- CV
- Ph.D. in Physics, University of Illinois at Urbana-Champaign (1998)
- Condensed Matter and Surface Science (CMSS)
- Nanoscale & Quantum Phenomena Institute (NQPI)
- Graduate courses taught: Statistical Mechanics, Condensed Matter Physics, Mathematical Methods in Physics.
- Undergraduate courses taught: Quantum Mechanics, Classical Mechanics, Honors Tutorials Physics (calculus based), General Physics (calculus based), Introduction to Physics (algebra based).
- "The Nature of Glass Remains Anything but Clear", The New York Times, July 2008
- "Facets of glass physics", Berthier and Ediger, Physics Today January 2016
- Eric Weeks' group, Emory University
- Doug Durian's group, UPenn
- David Weitz's group, Harvard University
- Luca Cipelletti, Université Montpellier de France
- Brief explanation of 2012 Nobel Prize for cell reprogramming
- Yamanaka 2012 Nobel Lecture: "The Winding Road to Pluripotency"
- Jacob Hanna
- Juan Carlos Izpisua Belmonte
- Rudolf Jaenisch
- Preprints in arXiv (always up to date)
- List of publications, with links to pdfs
- "Fluctuations in the relaxation of a 2D granular fluid", colloquium at OU Department of Chemical Engineering, November 2015 (printable version)
- "Fluctuations in the relaxation of glasses", invited talk, Konstanz, May 2012 (printable version)
- "Does Dynamical Heterogeneity Originate in Fluctuations of the Time Variable?", seminar at the workshop "The Physics of Glasses", KITP, Santa Barbara, July 2010 (video)
- Current graduate students: Sai Teja Pusuluri, Rajib Pandit.
- Former students: Karina Avila-Coronado (PhD 2013), Gcina Mavimbela (PhD 2012), Steven Rogers (Undergraduate Honors Tutorial thesis 2010), Azita Parsaeian (PhD 2009), Allen Dahili (MSc 2005).

Many condensed matter systems exhibit transitions in which they freeze into a disordered solid state. Glasses, plastics, and granular materials (such as sand or powders) are some examples of this kind of disordered solid. Despite their practical importance, many aspects of these transitions are still poorly understood. One such aspect is the presence of spatially extended fluctuations, called "dynamical heterogeneities", which have been qualitatively interpreted in terms of the presence of a local relaxation time that varies over space and time, thus defining fast and slow regions in the material.

Our group performs theoretical calculations and numerical simulations to study fluctuations in glasses and granular materials. We are interested both in equilibrium behavior, where the macroscopic state of the system stays constant over time, and on nonequilibrium (aging) behavior, where the system is evolving towards equilibrium. The analytical approaches that we use include the path-integral formulation of the Martin-Siggia-Rose formalism, sometimes combined with Renormalization Group techniques, to study the dynamics in systems under the presence of disorder and thermal fluctuations. The numerical techniques include classical Molecular Dynamics and dynamical Monte Carlo simulations. We are also interested in re-analyzing in novel ways the existing experimental data from our collaborators.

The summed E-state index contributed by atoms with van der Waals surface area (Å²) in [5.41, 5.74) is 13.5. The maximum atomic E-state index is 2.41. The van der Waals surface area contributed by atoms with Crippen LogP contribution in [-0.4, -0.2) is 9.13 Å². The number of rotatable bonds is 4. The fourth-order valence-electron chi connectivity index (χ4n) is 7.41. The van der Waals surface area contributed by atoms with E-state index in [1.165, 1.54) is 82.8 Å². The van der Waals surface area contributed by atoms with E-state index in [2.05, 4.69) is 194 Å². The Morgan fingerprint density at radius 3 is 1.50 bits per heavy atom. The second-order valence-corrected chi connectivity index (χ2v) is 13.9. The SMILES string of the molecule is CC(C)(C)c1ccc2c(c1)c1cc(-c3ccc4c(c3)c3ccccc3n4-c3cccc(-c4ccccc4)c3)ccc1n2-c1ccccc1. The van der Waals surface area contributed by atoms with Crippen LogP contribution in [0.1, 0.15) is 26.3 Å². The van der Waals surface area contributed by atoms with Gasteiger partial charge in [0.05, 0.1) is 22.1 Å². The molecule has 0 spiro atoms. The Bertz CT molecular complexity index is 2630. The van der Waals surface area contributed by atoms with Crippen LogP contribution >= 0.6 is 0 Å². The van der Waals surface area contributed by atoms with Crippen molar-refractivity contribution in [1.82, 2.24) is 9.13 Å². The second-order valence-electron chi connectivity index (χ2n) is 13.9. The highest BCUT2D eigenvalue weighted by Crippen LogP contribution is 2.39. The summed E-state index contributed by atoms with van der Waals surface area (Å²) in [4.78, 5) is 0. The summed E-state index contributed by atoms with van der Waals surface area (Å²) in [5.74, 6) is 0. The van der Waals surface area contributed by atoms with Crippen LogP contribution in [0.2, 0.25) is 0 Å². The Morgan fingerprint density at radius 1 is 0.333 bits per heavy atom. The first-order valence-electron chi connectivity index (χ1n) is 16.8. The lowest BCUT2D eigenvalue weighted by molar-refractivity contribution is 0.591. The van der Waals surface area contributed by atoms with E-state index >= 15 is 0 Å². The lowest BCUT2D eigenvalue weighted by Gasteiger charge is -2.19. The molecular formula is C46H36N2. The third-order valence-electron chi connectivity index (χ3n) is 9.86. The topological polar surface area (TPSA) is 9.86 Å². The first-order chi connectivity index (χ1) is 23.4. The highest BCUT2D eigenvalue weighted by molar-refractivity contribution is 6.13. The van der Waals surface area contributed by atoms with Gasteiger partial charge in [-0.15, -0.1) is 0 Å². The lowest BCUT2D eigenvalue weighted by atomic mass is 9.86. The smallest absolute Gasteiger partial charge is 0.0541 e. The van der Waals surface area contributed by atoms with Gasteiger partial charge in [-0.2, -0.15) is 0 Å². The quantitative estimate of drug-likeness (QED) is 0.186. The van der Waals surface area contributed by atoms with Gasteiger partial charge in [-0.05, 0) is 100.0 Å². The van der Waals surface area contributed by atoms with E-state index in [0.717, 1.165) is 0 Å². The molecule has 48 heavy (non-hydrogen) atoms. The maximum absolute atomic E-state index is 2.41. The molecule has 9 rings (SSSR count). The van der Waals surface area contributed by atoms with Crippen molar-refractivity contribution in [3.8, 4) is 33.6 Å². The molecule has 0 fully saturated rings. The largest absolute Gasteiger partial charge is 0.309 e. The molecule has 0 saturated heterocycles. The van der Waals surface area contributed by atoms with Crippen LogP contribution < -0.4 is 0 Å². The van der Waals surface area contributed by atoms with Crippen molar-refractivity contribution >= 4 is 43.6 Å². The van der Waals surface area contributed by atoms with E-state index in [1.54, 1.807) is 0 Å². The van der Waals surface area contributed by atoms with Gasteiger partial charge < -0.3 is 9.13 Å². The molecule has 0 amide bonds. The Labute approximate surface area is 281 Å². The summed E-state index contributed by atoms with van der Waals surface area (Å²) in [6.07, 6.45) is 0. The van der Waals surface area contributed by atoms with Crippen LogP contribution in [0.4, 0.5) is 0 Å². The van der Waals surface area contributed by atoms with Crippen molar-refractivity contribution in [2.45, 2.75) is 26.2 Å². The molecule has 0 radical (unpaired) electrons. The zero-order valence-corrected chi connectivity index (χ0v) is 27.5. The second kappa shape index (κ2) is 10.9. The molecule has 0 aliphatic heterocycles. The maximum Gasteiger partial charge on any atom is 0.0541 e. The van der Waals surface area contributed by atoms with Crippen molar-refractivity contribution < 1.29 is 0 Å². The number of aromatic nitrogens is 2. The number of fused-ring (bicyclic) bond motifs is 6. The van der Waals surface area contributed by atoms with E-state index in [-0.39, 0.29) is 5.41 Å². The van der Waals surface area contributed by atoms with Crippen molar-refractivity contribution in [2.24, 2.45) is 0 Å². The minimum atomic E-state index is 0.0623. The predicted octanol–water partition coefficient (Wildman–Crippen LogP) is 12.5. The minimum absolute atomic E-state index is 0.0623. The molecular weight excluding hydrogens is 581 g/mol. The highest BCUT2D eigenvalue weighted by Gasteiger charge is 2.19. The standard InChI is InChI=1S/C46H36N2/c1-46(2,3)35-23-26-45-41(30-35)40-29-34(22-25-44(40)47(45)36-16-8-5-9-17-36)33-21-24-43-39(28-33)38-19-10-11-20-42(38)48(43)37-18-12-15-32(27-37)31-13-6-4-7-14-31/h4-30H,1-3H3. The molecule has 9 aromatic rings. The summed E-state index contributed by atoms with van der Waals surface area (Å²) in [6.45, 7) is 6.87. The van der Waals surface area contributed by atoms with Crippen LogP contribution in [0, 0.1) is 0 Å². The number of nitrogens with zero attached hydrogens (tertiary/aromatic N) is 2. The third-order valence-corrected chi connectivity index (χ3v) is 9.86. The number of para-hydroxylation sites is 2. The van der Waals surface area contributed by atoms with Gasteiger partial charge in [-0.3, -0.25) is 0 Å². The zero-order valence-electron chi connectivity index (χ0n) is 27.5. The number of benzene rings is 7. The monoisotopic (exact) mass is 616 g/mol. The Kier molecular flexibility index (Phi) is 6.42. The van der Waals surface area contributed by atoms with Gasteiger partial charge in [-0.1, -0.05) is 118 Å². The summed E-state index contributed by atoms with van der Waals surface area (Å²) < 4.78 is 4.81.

Biological and biomedical experiments are increasingly producing large datasets of excellent quality, spanning diverse phenomena such as evolution, cell differentiation, disease mechanisms, and many others. We are interested in applying Statistical Mechanics methods to understand some of those phenomena.

One problem we are particularly interested in is cell reprogramming. Recent experiments have shown that, by forcing the overexpression of a few genes, the usual direction of cell differentiation can be reversed. Differentiated cells can be "reprogrammed" to become induced pluripotent stem (iPS) cells, which are capable of reproducing and developing into any cell type in the body. This discovery has completely changed the standard view about cell specialisation, and it has wide potential implications, particularly in medicine. The reprogramming technology has been used to obtain blood samples from patients, generate iPS cells, and from them generate diseased heart or brain tissues with the exact same genome as the patient. Those tissues can then be used to study the disease, or to test drug candidates. Another potential application is in stem-cell therapy, for diseases like Parkinson's, macular degeneration, cardiac failure, spinal cord injury and platelet deficiency. Despite all of this potential for future progress, there is a lack of predictive theories that could help in the development of new techniques and approaches. Our group is working on statistical mechanical models of cell differentiation and cell reprogramming. Our goal is to help elucidate some of the mechanisms involved in the dynamics of cell differentiation and cell reprogramming, and to provide predictions that could aid in the planning of new experiments.